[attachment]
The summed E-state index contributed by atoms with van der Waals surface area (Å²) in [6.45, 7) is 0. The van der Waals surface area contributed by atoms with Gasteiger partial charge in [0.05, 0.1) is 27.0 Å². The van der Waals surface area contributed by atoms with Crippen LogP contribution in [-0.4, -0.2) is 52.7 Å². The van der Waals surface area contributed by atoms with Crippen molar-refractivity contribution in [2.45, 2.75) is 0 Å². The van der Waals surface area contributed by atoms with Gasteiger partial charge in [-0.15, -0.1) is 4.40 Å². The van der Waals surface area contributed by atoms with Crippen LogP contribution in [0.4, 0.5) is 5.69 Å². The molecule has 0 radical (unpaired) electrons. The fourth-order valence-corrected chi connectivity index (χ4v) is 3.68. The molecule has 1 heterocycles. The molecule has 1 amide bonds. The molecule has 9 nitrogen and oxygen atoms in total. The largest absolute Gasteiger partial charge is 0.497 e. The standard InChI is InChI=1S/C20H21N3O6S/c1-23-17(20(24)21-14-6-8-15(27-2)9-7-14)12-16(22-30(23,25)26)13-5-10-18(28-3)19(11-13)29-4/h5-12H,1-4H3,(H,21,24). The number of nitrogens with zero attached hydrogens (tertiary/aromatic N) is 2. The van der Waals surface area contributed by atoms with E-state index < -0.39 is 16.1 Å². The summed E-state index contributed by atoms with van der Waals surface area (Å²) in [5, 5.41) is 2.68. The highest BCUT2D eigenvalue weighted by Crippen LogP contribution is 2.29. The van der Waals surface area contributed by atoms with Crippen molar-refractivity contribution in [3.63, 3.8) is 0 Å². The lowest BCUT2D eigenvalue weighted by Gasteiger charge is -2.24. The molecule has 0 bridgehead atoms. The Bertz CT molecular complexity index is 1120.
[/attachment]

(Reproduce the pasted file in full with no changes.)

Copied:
The summed E-state index contributed by atoms with van der Waals surface area (Å²) in [6.45, 7) is 0. The van der Waals surface area contributed by atoms with Gasteiger partial charge in [0.05, 0.1) is 27.0 Å². The van der Waals surface area contributed by atoms with Crippen LogP contribution in [-0.4, -0.2) is 52.7 Å². The van der Waals surface area contributed by atoms with Crippen molar-refractivity contribution in [2.45, 2.75) is 0 Å². The van der Waals surface area contributed by atoms with Gasteiger partial charge in [-0.15, -0.1) is 4.40 Å². The van der Waals surface area contributed by atoms with Crippen LogP contribution in [0.4, 0.5) is 5.69 Å². The molecule has 0 radical (unpaired) electrons. The fourth-order valence-corrected chi connectivity index (χ4v) is 3.68. The molecule has 1 heterocycles. The molecule has 1 amide bonds. The molecule has 9 nitrogen and oxygen atoms in total. The largest absolute Gasteiger partial charge is 0.497 e. The standard InChI is InChI=1S/C20H21N3O6S/c1-23-17(20(24)21-14-6-8-15(27-2)9-7-14)12-16(22-30(23,25)26)13-5-10-18(28-3)19(11-13)29-4/h5-12H,1-4H3,(H,21,24). The number of nitrogens with zero attached hydrogens (tertiary/aromatic N) is 2. The van der Waals surface area contributed by atoms with E-state index < -0.39 is 16.1 Å². The summed E-state index contributed by atoms with van der Waals surface area (Å²) in [5, 5.41) is 2.68. The highest BCUT2D eigenvalue weighted by Crippen LogP contribution is 2.29. The van der Waals surface area contributed by atoms with Crippen molar-refractivity contribution in [3.63, 3.8) is 0 Å². The lowest BCUT2D eigenvalue weighted by Gasteiger charge is -2.24. The molecule has 0 bridgehead atoms. The Bertz CT molecular complexity index is 1120.